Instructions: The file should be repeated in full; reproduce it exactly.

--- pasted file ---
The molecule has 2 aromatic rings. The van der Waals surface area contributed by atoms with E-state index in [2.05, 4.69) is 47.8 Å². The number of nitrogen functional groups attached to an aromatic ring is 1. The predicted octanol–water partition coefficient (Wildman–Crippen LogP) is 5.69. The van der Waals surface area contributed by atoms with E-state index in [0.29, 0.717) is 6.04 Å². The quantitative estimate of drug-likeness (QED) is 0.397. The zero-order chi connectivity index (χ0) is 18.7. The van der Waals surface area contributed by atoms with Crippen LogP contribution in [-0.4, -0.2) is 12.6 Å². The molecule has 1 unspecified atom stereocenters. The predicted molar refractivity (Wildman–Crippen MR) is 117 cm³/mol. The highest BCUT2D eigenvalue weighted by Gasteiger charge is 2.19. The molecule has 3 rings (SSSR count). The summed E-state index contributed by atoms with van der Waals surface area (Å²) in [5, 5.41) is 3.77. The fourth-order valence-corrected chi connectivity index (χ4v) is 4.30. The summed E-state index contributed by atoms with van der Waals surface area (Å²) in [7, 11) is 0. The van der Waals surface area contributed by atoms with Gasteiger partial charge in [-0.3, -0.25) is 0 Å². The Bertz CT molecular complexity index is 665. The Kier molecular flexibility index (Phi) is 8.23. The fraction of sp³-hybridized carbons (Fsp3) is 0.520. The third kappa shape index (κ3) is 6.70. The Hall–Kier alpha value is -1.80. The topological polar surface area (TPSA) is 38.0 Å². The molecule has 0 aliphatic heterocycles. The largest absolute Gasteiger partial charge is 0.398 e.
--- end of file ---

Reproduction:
The molecule has 2 aromatic rings. The van der Waals surface area contributed by atoms with E-state index in [2.05, 4.69) is 47.8 Å². The number of nitrogen functional groups attached to an aromatic ring is 1. The predicted octanol–water partition coefficient (Wildman–Crippen LogP) is 5.69. The van der Waals surface area contributed by atoms with E-state index in [0.29, 0.717) is 6.04 Å². The quantitative estimate of drug-likeness (QED) is 0.397. The zero-order chi connectivity index (χ0) is 18.7. The van der Waals surface area contributed by atoms with Crippen LogP contribution in [-0.4, -0.2) is 12.6 Å². The molecule has 1 unspecified atom stereocenters. The predicted molar refractivity (Wildman–Crippen MR) is 117 cm³/mol. The highest BCUT2D eigenvalue weighted by Gasteiger charge is 2.19. The molecule has 3 rings (SSSR count). The summed E-state index contributed by atoms with van der Waals surface area (Å²) in [5, 5.41) is 3.77. The fourth-order valence-corrected chi connectivity index (χ4v) is 4.30. The summed E-state index contributed by atoms with van der Waals surface area (Å²) in [7, 11) is 0. The van der Waals surface area contributed by atoms with Gasteiger partial charge in [-0.3, -0.25) is 0 Å². The Bertz CT molecular complexity index is 665. The Kier molecular flexibility index (Phi) is 8.23. The fraction of sp³-hybridized carbons (Fsp3) is 0.520. The third kappa shape index (κ3) is 6.70. The Hall–Kier alpha value is -1.80. The topological polar surface area (TPSA) is 38.0 Å². The molecule has 0 aliphatic heterocycles. The largest absolute Gasteiger partial charge is 0.398 e.